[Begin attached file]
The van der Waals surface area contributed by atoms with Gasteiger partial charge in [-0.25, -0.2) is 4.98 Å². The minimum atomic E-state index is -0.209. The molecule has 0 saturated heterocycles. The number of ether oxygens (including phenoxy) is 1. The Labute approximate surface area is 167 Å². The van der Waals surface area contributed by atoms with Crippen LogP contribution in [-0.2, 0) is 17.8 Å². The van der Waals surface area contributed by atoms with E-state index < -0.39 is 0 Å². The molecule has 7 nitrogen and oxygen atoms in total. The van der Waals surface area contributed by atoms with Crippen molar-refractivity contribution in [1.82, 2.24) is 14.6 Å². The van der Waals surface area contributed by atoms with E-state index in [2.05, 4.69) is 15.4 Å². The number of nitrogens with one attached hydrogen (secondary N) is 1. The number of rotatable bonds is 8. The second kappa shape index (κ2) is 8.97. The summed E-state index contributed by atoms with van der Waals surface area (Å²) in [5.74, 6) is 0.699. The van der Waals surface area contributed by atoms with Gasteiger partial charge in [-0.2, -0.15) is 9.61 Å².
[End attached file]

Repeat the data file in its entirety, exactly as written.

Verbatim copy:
The van der Waals surface area contributed by atoms with Gasteiger partial charge in [-0.25, -0.2) is 4.98 Å². The minimum atomic E-state index is -0.209. The molecule has 0 saturated heterocycles. The number of ether oxygens (including phenoxy) is 1. The Labute approximate surface area is 167 Å². The van der Waals surface area contributed by atoms with Crippen LogP contribution in [-0.2, 0) is 17.8 Å². The van der Waals surface area contributed by atoms with E-state index < -0.39 is 0 Å². The molecule has 7 nitrogen and oxygen atoms in total. The van der Waals surface area contributed by atoms with Crippen molar-refractivity contribution in [1.82, 2.24) is 14.6 Å². The van der Waals surface area contributed by atoms with E-state index in [2.05, 4.69) is 15.4 Å². The number of nitrogens with one attached hydrogen (secondary N) is 1. The number of rotatable bonds is 8. The second kappa shape index (κ2) is 8.97. The summed E-state index contributed by atoms with van der Waals surface area (Å²) in [5.74, 6) is 0.699. The van der Waals surface area contributed by atoms with Gasteiger partial charge in [-0.2, -0.15) is 9.61 Å².